Vascular Plants of North Carolina
Account for Globe Flatsedge - Cyperus echinatus   (L.) A. Wood
Members of Cyperaceae:
Members of Cyperus with account distribution info or public map:
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Section 5 » Order Cyperales » Family Cyperaceae
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Author(L.) A. Wood
DistributionPiedmont, Sandhills, and Coastal Plain, apparently absent from much of the southern Coastal Plain. Not yet known from the Mountains (mapped in Jackson County by BONAP; record needs vetting).

CT to southern OH and KS, south to northern FL, TX, and northeastern Mex.
AbundanceFrequent to common in most of the Piedmont and Coastal Plain; scarce in the Sandhills and the extreme southern Coastal Plain. The State Rank is clearly S5.
HabitatDry to mesic open woods, clearings, roadsides, disturbed soils; often in thin and/or sandy soil.
PhenologyFlowering and fruiting July-September.
IdentificationGlobe Flatsedge is one of the few NC flatsedges to have round or globular flowering heads. In this case the heads are densely packed with spikelets, whereas heads are rather loosely packed in C. croceus. Floral scales of C. croceus are whitish with red speckles (vs. straw colored or brownish in C. echinatus).
Taxonomic CommentsA synonym, often used in older literature, is C. ovularis.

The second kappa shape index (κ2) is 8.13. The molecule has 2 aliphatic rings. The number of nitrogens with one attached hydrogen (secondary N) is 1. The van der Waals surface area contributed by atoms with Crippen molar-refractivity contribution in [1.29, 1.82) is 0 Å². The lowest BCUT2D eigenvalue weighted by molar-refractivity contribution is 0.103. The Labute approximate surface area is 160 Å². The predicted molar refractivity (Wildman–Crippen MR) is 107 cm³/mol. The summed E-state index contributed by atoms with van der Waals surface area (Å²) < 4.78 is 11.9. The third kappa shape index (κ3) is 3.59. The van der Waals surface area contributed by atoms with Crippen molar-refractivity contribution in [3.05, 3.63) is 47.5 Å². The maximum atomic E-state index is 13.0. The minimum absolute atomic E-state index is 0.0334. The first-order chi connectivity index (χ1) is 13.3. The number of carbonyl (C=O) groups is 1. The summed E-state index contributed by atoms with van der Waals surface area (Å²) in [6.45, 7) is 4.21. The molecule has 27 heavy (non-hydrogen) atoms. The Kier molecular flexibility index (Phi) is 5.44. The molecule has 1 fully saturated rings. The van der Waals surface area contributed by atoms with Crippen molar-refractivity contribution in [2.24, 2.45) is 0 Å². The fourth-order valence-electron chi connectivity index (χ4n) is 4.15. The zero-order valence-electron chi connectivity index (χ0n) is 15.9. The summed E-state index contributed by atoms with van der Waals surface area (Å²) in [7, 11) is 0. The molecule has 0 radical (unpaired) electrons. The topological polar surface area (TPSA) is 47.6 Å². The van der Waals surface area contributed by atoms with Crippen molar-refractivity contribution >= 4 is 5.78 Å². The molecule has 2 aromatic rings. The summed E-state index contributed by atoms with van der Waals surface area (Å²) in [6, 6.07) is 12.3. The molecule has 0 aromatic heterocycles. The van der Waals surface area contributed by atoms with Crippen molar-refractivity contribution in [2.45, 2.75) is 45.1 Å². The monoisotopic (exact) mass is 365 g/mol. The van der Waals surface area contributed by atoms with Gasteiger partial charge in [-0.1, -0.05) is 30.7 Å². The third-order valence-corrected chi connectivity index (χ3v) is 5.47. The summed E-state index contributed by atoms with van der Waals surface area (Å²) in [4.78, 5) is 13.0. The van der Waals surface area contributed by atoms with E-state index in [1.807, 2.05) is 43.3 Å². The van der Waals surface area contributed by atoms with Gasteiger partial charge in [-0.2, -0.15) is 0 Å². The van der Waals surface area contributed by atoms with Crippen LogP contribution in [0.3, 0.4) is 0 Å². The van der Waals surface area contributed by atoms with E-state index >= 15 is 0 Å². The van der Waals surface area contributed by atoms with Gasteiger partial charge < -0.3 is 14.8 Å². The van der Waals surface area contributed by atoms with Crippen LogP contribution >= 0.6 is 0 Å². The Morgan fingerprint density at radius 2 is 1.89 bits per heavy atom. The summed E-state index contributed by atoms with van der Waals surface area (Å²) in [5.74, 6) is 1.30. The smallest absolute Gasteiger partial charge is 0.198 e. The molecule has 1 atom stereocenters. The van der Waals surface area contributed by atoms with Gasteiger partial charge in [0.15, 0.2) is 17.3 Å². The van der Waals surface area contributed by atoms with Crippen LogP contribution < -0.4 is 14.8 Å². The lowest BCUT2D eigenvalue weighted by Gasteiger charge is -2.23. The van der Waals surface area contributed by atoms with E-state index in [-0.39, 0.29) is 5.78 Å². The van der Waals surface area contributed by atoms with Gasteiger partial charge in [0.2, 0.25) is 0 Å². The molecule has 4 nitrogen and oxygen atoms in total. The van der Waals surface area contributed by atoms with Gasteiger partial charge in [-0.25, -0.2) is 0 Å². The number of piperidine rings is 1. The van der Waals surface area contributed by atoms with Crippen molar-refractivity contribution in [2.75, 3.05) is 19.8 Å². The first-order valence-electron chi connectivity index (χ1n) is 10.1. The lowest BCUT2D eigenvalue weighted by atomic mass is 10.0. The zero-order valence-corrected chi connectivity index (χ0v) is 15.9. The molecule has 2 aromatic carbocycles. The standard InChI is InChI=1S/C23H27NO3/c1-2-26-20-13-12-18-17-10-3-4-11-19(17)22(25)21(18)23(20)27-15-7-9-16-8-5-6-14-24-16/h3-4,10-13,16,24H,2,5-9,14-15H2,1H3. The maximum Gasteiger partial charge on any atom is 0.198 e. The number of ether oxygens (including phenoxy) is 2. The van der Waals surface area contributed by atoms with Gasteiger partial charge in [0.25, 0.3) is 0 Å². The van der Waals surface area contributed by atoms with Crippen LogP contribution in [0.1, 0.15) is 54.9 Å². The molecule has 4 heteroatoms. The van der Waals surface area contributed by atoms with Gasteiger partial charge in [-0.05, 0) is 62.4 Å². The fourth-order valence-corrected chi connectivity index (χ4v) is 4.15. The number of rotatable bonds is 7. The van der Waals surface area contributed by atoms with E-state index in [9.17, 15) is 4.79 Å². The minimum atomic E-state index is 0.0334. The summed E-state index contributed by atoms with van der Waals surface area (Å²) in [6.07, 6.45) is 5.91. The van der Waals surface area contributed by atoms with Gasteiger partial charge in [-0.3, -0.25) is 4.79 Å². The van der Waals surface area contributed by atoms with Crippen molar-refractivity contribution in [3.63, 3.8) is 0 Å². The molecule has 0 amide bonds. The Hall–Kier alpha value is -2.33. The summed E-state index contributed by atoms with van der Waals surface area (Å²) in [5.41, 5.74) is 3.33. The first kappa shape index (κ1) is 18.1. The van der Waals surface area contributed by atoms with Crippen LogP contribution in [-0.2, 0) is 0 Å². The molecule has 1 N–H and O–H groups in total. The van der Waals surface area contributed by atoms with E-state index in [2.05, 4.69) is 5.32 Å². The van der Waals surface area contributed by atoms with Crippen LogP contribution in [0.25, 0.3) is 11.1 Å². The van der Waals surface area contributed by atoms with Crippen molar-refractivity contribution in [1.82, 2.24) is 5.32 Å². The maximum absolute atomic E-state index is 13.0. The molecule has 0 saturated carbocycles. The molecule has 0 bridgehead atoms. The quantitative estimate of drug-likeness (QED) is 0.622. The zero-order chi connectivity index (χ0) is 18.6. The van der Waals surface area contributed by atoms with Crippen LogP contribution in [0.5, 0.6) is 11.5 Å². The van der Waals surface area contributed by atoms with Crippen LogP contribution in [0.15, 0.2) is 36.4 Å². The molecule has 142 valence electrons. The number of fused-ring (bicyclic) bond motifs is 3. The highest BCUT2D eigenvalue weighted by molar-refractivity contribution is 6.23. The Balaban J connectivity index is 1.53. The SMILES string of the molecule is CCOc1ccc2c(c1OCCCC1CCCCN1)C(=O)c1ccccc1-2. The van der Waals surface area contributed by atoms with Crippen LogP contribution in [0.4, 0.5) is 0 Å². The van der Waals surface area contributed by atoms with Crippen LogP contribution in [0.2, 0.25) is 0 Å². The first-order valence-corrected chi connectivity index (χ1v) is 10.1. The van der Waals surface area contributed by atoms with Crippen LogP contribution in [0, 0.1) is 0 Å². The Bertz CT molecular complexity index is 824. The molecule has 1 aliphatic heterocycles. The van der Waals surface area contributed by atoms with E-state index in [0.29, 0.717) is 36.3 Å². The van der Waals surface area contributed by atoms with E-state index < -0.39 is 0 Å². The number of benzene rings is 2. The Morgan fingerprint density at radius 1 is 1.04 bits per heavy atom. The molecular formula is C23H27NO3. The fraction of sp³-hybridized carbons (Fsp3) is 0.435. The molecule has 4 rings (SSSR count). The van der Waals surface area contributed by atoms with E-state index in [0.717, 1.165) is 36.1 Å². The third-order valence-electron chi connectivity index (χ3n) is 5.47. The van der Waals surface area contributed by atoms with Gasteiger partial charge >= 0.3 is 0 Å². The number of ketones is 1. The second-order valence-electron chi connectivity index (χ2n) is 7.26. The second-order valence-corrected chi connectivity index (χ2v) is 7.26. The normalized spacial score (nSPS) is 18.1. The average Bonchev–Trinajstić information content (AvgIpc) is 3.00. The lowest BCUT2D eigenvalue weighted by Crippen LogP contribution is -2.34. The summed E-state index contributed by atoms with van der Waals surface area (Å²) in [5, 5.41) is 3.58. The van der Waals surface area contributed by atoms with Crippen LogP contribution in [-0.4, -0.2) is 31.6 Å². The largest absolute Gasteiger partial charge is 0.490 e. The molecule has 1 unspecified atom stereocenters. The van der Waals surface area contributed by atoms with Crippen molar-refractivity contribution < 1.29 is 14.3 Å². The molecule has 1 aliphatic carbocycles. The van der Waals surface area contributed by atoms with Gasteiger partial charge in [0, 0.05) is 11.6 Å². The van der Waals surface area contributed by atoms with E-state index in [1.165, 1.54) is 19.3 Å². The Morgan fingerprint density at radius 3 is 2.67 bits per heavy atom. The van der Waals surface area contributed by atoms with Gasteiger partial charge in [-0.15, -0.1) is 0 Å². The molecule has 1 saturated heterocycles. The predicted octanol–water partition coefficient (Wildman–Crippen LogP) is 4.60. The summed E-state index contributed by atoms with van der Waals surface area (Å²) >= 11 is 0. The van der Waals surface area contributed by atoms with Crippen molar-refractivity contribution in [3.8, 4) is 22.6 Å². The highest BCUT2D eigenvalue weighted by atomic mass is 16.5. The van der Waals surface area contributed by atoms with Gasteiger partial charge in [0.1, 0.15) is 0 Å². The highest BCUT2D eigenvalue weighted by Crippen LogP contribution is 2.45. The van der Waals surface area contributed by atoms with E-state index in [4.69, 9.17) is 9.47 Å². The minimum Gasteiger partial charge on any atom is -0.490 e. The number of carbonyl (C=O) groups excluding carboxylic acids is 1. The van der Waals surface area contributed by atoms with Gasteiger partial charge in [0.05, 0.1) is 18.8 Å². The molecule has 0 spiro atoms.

The genus Cyperus is mostly tropical and warm-temperate in distribution; thus, in NC it is much commoner in the Coastal Plain than in the Mountains and Piedmont. Most species have 1-few flowering stems (culms) from grasslike basal leaves, plus a few stem leaves. At the summit is an inflorescence of very open and branched, or tightly packed, spikes, varying among species from brown to golden brown to straw-color to reddish. The arrangement of the spikelets is important, whether like a hand (digitate) or in paired rows (pinnate); as is the shape of the achene (seed), whether bi-convex in cross-section or triangular. As a group, Cyperus tends to be weedy and readily enters disturbed ground; this is true for many natives as well as all the aliens. In recent years, following DNA research, the genus has incorporated several genera that in RAB (1968) or other manuals were separate: Hemicarpha, Lipocarpha, and Kyllinga.
Other Common Name(s)Roundhead Flatsedge
State RankS4 [S5]
Global RankG5
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US Status
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B.A. SorrieIredell Soil area E of Carbonton Road, disturbed, June 2015. MoorePhoto_natural

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